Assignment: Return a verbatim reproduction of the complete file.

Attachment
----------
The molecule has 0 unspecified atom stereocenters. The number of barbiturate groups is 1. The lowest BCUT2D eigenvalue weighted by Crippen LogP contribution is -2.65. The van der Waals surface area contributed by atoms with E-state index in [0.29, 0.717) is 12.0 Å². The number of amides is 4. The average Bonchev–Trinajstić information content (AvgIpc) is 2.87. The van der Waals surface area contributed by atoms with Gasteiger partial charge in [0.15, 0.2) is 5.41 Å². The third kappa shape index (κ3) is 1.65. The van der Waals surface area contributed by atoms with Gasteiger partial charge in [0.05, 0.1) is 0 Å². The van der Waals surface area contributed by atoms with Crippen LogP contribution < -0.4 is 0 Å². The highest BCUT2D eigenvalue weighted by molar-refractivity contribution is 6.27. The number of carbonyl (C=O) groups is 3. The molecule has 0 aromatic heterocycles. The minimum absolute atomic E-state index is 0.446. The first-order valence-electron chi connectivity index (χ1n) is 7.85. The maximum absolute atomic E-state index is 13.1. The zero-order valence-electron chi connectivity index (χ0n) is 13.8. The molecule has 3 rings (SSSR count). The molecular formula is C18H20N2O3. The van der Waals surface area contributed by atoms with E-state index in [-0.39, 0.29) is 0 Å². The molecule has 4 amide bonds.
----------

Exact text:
The molecule has 0 unspecified atom stereocenters. The number of barbiturate groups is 1. The lowest BCUT2D eigenvalue weighted by Crippen LogP contribution is -2.65. The van der Waals surface area contributed by atoms with E-state index in [0.29, 0.717) is 12.0 Å². The number of amides is 4. The average Bonchev–Trinajstić information content (AvgIpc) is 2.87. The van der Waals surface area contributed by atoms with Gasteiger partial charge in [0.15, 0.2) is 5.41 Å². The third kappa shape index (κ3) is 1.65. The van der Waals surface area contributed by atoms with Gasteiger partial charge in [0.05, 0.1) is 0 Å². The van der Waals surface area contributed by atoms with Crippen LogP contribution < -0.4 is 0 Å². The highest BCUT2D eigenvalue weighted by molar-refractivity contribution is 6.27. The number of carbonyl (C=O) groups is 3. The molecule has 0 aromatic heterocycles. The minimum absolute atomic E-state index is 0.446. The first-order valence-electron chi connectivity index (χ1n) is 7.85. The maximum absolute atomic E-state index is 13.1. The zero-order valence-electron chi connectivity index (χ0n) is 13.8. The molecule has 3 rings (SSSR count). The molecular formula is C18H20N2O3. The van der Waals surface area contributed by atoms with E-state index in [-0.39, 0.29) is 0 Å². The molecule has 4 amide bonds.